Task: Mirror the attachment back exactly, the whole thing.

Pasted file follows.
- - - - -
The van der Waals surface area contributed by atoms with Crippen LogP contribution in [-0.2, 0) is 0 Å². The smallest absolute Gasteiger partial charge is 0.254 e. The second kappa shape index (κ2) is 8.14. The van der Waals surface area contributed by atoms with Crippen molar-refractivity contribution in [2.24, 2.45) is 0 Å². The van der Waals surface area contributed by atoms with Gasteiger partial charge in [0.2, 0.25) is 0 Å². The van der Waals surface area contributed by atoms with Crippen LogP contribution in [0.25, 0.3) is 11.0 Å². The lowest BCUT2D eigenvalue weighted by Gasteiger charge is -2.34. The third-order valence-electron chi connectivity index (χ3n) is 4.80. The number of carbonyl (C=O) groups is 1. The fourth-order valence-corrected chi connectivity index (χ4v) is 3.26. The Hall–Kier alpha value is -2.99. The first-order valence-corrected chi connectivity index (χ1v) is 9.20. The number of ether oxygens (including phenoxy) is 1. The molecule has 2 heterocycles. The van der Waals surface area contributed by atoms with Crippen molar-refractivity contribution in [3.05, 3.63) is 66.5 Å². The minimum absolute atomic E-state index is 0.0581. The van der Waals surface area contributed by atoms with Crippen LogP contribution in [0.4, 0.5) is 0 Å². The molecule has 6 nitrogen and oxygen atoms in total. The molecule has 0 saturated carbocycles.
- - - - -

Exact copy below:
The van der Waals surface area contributed by atoms with Crippen LogP contribution in [-0.2, 0) is 0 Å². The smallest absolute Gasteiger partial charge is 0.254 e. The second kappa shape index (κ2) is 8.14. The van der Waals surface area contributed by atoms with Crippen molar-refractivity contribution in [2.24, 2.45) is 0 Å². The van der Waals surface area contributed by atoms with Gasteiger partial charge in [0.2, 0.25) is 0 Å². The van der Waals surface area contributed by atoms with Crippen LogP contribution in [0.25, 0.3) is 11.0 Å². The lowest BCUT2D eigenvalue weighted by Gasteiger charge is -2.34. The third-order valence-electron chi connectivity index (χ3n) is 4.80. The number of carbonyl (C=O) groups is 1. The fourth-order valence-corrected chi connectivity index (χ4v) is 3.26. The Hall–Kier alpha value is -2.99. The first-order valence-corrected chi connectivity index (χ1v) is 9.20. The number of ether oxygens (including phenoxy) is 1. The molecule has 2 heterocycles. The van der Waals surface area contributed by atoms with Crippen molar-refractivity contribution in [3.05, 3.63) is 66.5 Å². The minimum absolute atomic E-state index is 0.0581. The van der Waals surface area contributed by atoms with Crippen LogP contribution in [0.4, 0.5) is 0 Å². The molecule has 6 nitrogen and oxygen atoms in total. The molecule has 0 saturated carbocycles.